Liver cancer, anticipating immunotherapy reduces the risk of progression

Liver cancer, anticipating immunotherapy reduces the risk of progression

From San Francisco, where the Gastrointestinal Cancers Symposium of the American Society of Clinical Oncology (ASCO GI), encouraging results arrive to improve the treatment of liver cancer, a neoplasm which every year in Italy has more than 12 thousand diagnoses, almost all for hepatocellular carcinoma. Riccardo Lencioni of the University of Pisa has in fact presented data according to which it is possible to improve the outcomes of a classic therapy against liver cancer to reduce the risk of disease progression or death thanks to the help of immunotherapy, usually reserved for advanced stages of this tumor.

TACE is not enough

The standard therapy referred to is the so-called TACE – acronym for trans-arterial chemoebolization -, a procedure that closes the blood vessels that support tumor growth, while at the same time directly administering chemotherapy drugs or radiotherapy. It is a minimally invasive treatment, usually reserved for intermediate-stage tumors, but after therapy the disease returns or progresses within a year in many patients.

The combination with immunotherapy

However, the effectiveness of TACE can be increased if the administration of other anticancer agents is added to the treatment, in particular an immunotherapeutic agent and an agent capable of blocking the growth of new blood vessels. This is demonstrated by the results of the EMERALD-1 study, a phase III trial on 600 patients with unresectable hepatocellular carcinoma eligible for embolization. The study tested the efficacy of durvalumab (the immunotherapy) in addition to TACE, with or without bevacizumab (the antiangiogenic). “The data presented today demonstrate how a combined therapeutic approach, which includes, in addition to chemoembolization, a systemic treatment with durvalumab and bevacizumab, is able to significantly increase progression-free survival,” explained Lencini.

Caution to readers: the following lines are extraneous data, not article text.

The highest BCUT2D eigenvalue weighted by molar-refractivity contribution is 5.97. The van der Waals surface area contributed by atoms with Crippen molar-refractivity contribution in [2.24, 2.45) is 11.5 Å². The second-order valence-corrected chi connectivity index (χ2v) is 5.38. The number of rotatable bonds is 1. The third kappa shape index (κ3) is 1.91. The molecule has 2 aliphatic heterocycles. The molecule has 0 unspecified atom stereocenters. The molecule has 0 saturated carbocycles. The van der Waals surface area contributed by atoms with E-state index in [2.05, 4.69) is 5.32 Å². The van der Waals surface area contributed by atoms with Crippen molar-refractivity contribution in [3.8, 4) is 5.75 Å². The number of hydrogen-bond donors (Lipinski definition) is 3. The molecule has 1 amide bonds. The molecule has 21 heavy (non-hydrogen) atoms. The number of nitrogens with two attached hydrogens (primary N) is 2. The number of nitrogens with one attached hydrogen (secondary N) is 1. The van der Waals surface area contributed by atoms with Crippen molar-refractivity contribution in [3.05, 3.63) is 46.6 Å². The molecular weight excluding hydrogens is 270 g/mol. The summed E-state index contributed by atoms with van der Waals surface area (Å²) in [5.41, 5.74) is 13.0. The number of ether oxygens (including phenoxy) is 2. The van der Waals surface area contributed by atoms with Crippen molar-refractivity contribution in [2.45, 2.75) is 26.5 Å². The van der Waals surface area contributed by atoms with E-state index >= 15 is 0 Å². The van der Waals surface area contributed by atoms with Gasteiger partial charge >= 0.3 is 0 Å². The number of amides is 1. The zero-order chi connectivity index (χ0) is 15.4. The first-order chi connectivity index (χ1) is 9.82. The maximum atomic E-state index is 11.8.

In detail, durvalumab plus TACE and bevacizumab reduced the risk of disease progression or death by 23% compared to TACE alone. Median progression-free survival was almost double in those who received the combination with the immunotherapy compared to TACE alone (15 months versus 8.2 months). In the study, the combination of drugs was associated with a greater number of grade 3 and 4 adverse events, although the safety profile was mostly compatible with that of the individual drugs.

Immunotherapy in earlier stages

“Immunotherapy with durvalumab has already proven to be effective in metastatic disease – he added Vincenzo Mazzaferro, Professor of Surgery at the University of Milan and Director of Oncological Surgery (hepato-gastro-pancreatic) and Liver Transplant at the IRCCS Foundation National Cancer Institute of Milan – The EMERALD-1 study highlights the important role of immunotherapy in combination with chemoembolization, when the tumor is confined to the liver and liver function is not impaired. Some of these patients may achieve levels of tumor response compatible with curative therapies such as tumor resection or transplant.”

The main risk factors for cancer are hepatitis B and hepatitis C infections, metabolic syndrome and alcohol abuse. “All patients who have developed a form of hepatitis – concludes the expert – must undergo frequent hepatological checks to monitor the progress of the infection, treat it and diagnose the possible development of liver cancer early”.

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